Like

    • fromcouchtomoon says:

      Glad for it! I hope more people pick up this book. I haven’t seen it come up much in my review circles and I think Hutchinson deserves more attention.

      Liked by 1 person

  4. Widdershins says:

    That cover says nothing … except that Hannibal Lecter might be in it! 🙂
    What do you think the odds are of it carrying off the gong?

    Like

    • fromcouchtomoon says:

      All I know is I heard great things about the book first, and then I saw the cover and immediately thought, “My god, that is a total chick-deterrent. I would never touch that on sight alone.”

      …which is something I hate to say because it’s so gendered to think that way, but all I can think is that cover was totally marketed for bros, and lame bros at that.

      I hope Solaris give Hutchinson a better cover next time around. I don’t know how I would do it… maps, a train, passports. Anything but psychedelic bro face.

      Like

  5. […] BSFA Shortlist Review: Europe in Autumn by David […]

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  6. […] BSFA Shortlist Reviews: Europe in Autumn by David Hutchinson The Race by Nina […]

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  9. […] BSFA Shortlist Reviews: Europe in Autumn by David Hutchinson The Race by Nina Allan Cuckoo Song by Francis Hardinge The Moon King by […]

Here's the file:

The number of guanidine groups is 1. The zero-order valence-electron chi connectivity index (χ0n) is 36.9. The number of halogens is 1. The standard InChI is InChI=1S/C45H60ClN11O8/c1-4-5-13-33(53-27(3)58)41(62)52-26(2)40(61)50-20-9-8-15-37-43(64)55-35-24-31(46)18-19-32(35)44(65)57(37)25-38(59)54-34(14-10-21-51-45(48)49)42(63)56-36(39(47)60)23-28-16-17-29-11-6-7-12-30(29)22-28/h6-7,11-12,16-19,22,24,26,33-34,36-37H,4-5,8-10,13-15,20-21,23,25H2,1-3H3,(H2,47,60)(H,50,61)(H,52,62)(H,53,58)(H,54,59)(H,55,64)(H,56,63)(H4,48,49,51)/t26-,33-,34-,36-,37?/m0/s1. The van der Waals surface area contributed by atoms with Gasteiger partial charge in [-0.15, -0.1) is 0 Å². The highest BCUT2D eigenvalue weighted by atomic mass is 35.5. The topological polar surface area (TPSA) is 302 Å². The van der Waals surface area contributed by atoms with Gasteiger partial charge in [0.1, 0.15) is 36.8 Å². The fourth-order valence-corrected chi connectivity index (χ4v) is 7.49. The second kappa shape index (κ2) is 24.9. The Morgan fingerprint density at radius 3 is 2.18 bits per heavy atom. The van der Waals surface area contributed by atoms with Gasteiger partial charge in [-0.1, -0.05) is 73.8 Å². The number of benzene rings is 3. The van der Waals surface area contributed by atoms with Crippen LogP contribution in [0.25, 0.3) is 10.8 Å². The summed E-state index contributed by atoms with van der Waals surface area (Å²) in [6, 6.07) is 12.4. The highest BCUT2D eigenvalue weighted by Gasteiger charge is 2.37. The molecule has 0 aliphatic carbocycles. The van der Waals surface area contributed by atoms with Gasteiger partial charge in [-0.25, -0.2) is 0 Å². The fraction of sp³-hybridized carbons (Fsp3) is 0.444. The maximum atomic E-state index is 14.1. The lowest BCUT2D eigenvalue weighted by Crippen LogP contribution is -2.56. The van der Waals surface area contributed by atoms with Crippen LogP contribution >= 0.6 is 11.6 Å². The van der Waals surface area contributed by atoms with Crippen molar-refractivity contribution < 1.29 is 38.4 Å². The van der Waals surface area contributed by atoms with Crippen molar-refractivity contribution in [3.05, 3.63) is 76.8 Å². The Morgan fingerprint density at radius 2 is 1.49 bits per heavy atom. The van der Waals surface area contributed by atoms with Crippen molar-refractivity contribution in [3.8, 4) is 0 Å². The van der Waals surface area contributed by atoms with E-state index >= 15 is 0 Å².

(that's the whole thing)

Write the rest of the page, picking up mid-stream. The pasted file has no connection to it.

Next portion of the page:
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  10. […] BSFA Shortlist Reviews: Europe in Autumn by David Hutchinson The Race by Nina Allan Cuckoo Song by Francis Hardinge The Moon King by […]

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  11. […] Correction: It was just released! Super stoked for Hutchinson and North after the disappointing BSFA results! Mandel’s is a fresh take on a old story, but […]

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  12. […] for recent fiction, people who have not yet read Wolves by Simon Ings, The Race by Nina Allan, and Europe in Autumn by Dave Hutchinson are missing out. The ongoing politics of SF fandom overshadows truly excellent, […]

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  13. […] haven’t read, but got huge internet buzz), Dave Hutchinson’s Europe in Autumn (which From Couch to Moon loved, which is enough for me), and Claire North’s The First Fifteen Lives of Harry August […]

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  14. […] the only one who, just over a year ago, clapped the cover shut on Dave Hutchinson’s underdog hit, Europe in Autumn, with no expectation of a sequel. Or rather, I had hoped there would not be a sequel, despite the […]

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  15. […] the reviews of Europe in Autumn at Battered, Tattered, Yellowed, & Creased and From Couch to Moon disabused me of the first notion. And a check on his entry in the ISFDB.org would have disabused me […]

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  16. […] reviewed the earlier books in the trilogy-turned-tetralogy-turned-??? here and […]